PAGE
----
All You Need Is Putin, Nukes And A Sharpie

Putin, NATO, Ukraine, War, Rita, Iron Man

FADE IN:

INT. RADIO STUDIO, WASHINGTON DC – MORNING- SUNLIT WINDOWS

SOUND: Theme music, UP TEMPO with PERKY GUITAR as we see –

RADIO HOST is maybe 45. Slightly pale. Looks BUSINESS LIKE in shirt and tie. Sits at TABLE across from ASHBURY. Both have HEADPHONES. Radio host points to PRODUCER behind STUDIO GLASS as music ends.

RADIO HOST (V.O.)
Welcome to CNMBS’ FRESH AIR.
ZYX Resident Scholar Ambrose Marius Ashbury the First is here.
Deerfield grad, Williams then an Athenian poetry PhD from Yale.

Doctor, good morning.

ASHBURY, coiffed in dark suit, black glasses. A green room WARRIOR of plastic age, demeanor is one who just UPGRADED TO FIOS.

ASHBURY
Call me Ash. All my interns do.

RADIO HOST
Sooo. Your NRO review on Christopher Nolan’s
new movie Interstellar
is burning up Buzzfeed.
But first, you call in the Washington Post for general European war

Ashbury UNFOLDS SMILE.

ASHBURY
We’re already at war. I’m just saying it out loud.

Radio host reaches for a DUNKIN DONUTS coffee but pauses, picks up handwritten question LIST.

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Why Putin Knows Europe Loves It Rough

Timothy Snyder’s recent Kiev presentation on the contending civilizational processes clashing in Ukraine is terrific. He notes today is in many ways a re-litigation of World War I and the contending integrationist agendas in the East. Snyder is concise and lucid.

Snyder is mistaken, however, asserting that EU integration is attributable to military defeats in 1945. European fears about American influence before WW I are the real precursor. European dread then of looming American power before 1914 lead many to ask how Europe could contend with such continental scale market and civilization. They mirrored today’s Russian nationalist and fascist anti-American obsession. To misunderstand this genesis is to miss why Putin’s anti-American assault gains traction so widely in Europe beyond just Moscow funded neo-fascists.

Before WW I European business and governments alike felt compelled to ponder countering American affluence, economies of scale and corrosive ‘leveling’ though mass consumption. American intervention in 1917 confirmed its actual power, underscored by American wealth subsidizing both Weimar and Allied war debt from 1923’s Dawes Paris Conference on. Only England, relying on India, could reasonably think of future, potential near-peer scenarios. Continental European pre-war national rivalries continued to prevent post-war active collaboration.

The Corporal’s continental empire was one answer. Speer and his Ministry of Armaments initiated actual industrial integration only after 1942. Speer found willing partners in France, Scandinavia and elsewhere. Speer enrolled French partners in an effort to scale Luftwaffe production using French components. Baby steps, to be sure. Yet possible because Europe by the 1940s had spent almost half a century looking for an answer to “the American power of scale” and popular culture penetration.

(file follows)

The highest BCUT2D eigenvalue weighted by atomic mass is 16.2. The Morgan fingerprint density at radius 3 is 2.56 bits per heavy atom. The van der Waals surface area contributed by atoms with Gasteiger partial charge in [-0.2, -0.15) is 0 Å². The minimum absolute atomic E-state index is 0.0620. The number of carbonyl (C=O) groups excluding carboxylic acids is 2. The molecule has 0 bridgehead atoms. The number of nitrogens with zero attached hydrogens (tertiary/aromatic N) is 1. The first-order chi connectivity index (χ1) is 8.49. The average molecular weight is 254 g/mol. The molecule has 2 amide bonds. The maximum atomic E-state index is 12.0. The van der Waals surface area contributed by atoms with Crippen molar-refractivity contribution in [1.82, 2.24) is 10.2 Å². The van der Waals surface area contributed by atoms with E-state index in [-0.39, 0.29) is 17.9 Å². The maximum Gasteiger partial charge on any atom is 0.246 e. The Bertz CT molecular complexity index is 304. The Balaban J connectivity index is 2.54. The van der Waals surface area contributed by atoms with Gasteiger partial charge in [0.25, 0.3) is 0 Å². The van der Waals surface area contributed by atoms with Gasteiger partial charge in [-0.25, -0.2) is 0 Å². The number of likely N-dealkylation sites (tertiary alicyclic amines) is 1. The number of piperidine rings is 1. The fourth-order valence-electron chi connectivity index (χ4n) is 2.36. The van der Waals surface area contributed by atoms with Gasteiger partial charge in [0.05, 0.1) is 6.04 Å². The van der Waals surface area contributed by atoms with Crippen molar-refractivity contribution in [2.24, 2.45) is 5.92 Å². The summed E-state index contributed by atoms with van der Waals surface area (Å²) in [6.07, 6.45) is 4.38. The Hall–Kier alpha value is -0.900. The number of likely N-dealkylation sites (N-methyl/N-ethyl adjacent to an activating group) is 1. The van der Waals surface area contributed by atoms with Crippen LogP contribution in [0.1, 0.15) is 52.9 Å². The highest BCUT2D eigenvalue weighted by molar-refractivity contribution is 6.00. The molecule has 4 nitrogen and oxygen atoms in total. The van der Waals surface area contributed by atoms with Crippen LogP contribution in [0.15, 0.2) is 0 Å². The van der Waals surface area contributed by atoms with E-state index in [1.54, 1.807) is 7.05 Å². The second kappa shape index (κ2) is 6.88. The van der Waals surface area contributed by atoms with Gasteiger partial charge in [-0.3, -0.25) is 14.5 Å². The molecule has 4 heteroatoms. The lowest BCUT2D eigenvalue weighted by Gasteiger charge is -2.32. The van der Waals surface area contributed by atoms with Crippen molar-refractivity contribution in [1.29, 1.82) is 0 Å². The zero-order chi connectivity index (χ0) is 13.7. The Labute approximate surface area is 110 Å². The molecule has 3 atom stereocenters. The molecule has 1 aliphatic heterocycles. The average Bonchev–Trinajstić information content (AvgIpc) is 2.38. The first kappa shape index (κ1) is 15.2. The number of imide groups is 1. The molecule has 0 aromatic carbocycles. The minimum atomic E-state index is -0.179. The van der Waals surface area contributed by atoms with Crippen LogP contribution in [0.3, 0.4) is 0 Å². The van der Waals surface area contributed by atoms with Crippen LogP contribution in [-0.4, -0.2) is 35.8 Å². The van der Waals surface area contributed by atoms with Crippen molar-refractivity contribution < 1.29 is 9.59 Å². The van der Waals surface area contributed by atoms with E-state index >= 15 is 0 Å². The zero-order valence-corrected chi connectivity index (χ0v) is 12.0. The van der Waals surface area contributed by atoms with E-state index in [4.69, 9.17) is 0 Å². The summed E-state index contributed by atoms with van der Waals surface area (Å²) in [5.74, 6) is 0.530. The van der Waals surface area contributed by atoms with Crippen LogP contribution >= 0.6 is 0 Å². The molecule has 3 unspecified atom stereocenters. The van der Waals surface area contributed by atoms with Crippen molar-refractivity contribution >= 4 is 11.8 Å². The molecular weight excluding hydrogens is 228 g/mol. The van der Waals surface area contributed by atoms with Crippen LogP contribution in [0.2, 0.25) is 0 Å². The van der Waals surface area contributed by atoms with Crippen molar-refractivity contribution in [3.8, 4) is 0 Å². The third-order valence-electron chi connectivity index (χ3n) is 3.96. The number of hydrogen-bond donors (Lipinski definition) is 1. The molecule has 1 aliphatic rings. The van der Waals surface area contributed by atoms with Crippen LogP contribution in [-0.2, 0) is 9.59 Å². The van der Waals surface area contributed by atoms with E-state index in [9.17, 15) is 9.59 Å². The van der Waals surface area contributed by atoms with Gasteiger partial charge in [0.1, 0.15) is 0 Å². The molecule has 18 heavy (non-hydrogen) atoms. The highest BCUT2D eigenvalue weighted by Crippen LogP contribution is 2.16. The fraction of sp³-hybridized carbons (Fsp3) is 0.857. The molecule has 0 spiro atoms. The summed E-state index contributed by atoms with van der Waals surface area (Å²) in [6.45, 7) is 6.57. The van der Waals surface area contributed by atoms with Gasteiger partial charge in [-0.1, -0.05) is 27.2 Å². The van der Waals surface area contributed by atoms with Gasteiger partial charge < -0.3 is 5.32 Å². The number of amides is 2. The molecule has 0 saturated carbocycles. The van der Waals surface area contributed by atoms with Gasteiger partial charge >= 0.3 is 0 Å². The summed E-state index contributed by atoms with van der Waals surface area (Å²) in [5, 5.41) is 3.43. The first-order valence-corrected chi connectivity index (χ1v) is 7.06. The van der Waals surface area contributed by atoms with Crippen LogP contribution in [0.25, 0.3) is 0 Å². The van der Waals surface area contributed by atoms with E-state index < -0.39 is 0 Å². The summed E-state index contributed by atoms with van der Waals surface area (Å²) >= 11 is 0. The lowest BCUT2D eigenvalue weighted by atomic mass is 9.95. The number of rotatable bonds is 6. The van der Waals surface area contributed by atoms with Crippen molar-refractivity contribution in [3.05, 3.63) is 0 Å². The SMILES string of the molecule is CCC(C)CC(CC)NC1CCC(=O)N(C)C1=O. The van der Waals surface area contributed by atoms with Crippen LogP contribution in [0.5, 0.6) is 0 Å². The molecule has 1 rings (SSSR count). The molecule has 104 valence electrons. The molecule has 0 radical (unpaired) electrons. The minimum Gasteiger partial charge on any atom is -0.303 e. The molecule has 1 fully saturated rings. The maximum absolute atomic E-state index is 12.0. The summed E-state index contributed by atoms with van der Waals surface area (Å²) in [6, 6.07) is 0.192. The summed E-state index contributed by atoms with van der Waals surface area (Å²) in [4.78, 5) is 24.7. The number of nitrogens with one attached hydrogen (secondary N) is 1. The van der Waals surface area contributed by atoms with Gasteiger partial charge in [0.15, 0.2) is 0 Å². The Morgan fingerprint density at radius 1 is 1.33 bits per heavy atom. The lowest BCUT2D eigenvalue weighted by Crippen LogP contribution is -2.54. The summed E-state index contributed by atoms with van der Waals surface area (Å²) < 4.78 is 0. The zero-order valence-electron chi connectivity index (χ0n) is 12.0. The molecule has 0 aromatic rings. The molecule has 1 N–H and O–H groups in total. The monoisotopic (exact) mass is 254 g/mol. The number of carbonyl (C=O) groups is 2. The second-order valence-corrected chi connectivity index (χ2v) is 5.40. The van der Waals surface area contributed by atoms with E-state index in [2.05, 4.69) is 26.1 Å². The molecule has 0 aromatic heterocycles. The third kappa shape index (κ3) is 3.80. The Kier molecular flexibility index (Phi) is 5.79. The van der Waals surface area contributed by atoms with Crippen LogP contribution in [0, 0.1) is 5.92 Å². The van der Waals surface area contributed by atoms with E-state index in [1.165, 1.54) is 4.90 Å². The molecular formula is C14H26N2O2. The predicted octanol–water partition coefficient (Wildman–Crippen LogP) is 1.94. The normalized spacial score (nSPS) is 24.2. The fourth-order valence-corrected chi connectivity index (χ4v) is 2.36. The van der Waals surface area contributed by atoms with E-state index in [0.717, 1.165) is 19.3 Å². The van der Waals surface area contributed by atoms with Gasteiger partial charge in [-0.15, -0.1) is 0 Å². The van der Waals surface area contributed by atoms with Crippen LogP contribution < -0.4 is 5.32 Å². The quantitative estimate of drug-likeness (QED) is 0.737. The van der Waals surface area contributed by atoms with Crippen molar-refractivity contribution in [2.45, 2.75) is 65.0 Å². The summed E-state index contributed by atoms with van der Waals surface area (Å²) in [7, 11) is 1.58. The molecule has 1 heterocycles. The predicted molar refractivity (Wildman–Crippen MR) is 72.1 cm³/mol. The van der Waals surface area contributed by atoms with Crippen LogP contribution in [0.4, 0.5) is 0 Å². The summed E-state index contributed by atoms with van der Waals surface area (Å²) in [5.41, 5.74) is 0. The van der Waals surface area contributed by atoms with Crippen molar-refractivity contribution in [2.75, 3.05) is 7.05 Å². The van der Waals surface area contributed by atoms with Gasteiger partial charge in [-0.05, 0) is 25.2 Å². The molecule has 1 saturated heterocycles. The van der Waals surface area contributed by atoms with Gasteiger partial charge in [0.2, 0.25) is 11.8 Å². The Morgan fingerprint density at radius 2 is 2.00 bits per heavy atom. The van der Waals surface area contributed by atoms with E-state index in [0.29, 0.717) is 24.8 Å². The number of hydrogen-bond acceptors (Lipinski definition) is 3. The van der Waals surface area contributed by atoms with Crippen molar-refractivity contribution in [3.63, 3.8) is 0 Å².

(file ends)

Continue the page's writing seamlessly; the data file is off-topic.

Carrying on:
The Soviets had their own answers. The first Five Year Plan began in 1929 (originally proposed in less colossal grandiosity by Trotsky in 1923).

Formal European integration restarted in 1950 building on a Speer-based concept – the European Coal & Steel Community. And so on to Maastricht in 1992, creating today’s EU. The newly born EU represented many new political strands and goals, naturally. One, however, remained. Behind the European ritual of equality and endless meetings and receptions, the EU also finally enabled more than a passively anti-American critique.

In policy terms, the most obvious manifestations immediately began with trade and regulation. The Euro was intended to supplant the dollar as the world’s reserve currency. The French quite openly called for the EU (as led by France) to stand up to the “US hyperpower” and so on. The EU’s feeble response to genocide in the Balkans dialed back some hubris. Libya was even worse. EU weakness over Ukraine revealed a unique moral betrayal.

The benefits of Atlantic integration and common cultural ties seemingly transcend these geo-strategic impulses. Most assume “the West” is and always has been “the Allies” (post 1945). Few Americans could explain the differences among the EU, “the Allies”, NATO or a Eurasian Customs Union. Yet still today, the EU regularly and eagerly seeks to curb or cripple American technology companies and promote and subsidize competitors. Co-dependent competition as rational policy choices does not explain the pervasive low-level anti-Americanism in Europe today. That political/psycho-emotional reality taps into something deeper than Iraq/Bush, the crushing aftermath of the 2008 financial crisis or the environment. European fixation on alleged NSA/intelligence community abuses (ignoring European practices) ostentatiously turns a blind eye to Russian penetration of their governments, parties and industry leadership for a reason.

Snyder’s excellent analysis of the European-Russian crisis is actually too constrained. Civilizational questions invoke far more than just 1914. Putin’s anti-Americanism is not just a potent Russian gambit. The ploy ignites a century of European resentments and fears, even if submerged by Cold War expediency until 1991.

Putin would be delighted if observers mistook his anti-American offensive as fuel for the ghetto of Kremlin supported anti-democratic figures such as France’s Le Pen and now Hungary’s Orban. Or for separatist groups such as UKIP in Great Britain. “Russia Today” recently began broadcasting in Germany. It blasts anti-Americanism using both the Left and Right. Political consistency is irrelevant. The goal is de-legitimation and fostering pervasive cynicism. Yes, as Snyder notes, to pull the EU down and apart. But that’s just a step to the ultimate prize.